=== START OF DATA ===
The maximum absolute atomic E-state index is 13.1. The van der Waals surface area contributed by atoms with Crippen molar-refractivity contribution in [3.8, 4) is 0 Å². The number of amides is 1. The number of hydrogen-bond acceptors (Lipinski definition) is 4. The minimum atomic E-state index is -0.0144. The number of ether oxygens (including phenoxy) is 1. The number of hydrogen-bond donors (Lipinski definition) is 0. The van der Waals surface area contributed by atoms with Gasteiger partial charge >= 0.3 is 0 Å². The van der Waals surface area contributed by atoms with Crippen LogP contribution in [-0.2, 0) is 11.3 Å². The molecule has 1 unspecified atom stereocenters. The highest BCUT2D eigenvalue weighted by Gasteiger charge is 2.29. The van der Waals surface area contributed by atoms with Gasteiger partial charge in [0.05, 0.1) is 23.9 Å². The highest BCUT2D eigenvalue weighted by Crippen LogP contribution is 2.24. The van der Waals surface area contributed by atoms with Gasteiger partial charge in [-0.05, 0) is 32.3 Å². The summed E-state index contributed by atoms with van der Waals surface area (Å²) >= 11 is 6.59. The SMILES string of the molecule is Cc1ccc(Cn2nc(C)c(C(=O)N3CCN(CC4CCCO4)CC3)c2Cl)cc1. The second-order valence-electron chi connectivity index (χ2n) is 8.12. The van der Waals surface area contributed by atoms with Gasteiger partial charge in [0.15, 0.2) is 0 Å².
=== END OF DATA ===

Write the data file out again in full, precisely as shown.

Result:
The maximum absolute atomic E-state index is 13.1. The van der Waals surface area contributed by atoms with Crippen molar-refractivity contribution in [3.8, 4) is 0 Å². The number of amides is 1. The number of hydrogen-bond acceptors (Lipinski definition) is 4. The minimum atomic E-state index is -0.0144. The number of ether oxygens (including phenoxy) is 1. The number of hydrogen-bond donors (Lipinski definition) is 0. The van der Waals surface area contributed by atoms with Gasteiger partial charge >= 0.3 is 0 Å². The van der Waals surface area contributed by atoms with Crippen LogP contribution in [-0.2, 0) is 11.3 Å². The molecule has 1 unspecified atom stereocenters. The highest BCUT2D eigenvalue weighted by Gasteiger charge is 2.29. The van der Waals surface area contributed by atoms with Gasteiger partial charge in [0.05, 0.1) is 23.9 Å². The highest BCUT2D eigenvalue weighted by Crippen LogP contribution is 2.24. The van der Waals surface area contributed by atoms with Gasteiger partial charge in [-0.05, 0) is 32.3 Å². The summed E-state index contributed by atoms with van der Waals surface area (Å²) >= 11 is 6.59. The SMILES string of the molecule is Cc1ccc(Cn2nc(C)c(C(=O)N3CCN(CC4CCCO4)CC3)c2Cl)cc1. The second-order valence-electron chi connectivity index (χ2n) is 8.12. The van der Waals surface area contributed by atoms with Gasteiger partial charge in [0.15, 0.2) is 0 Å².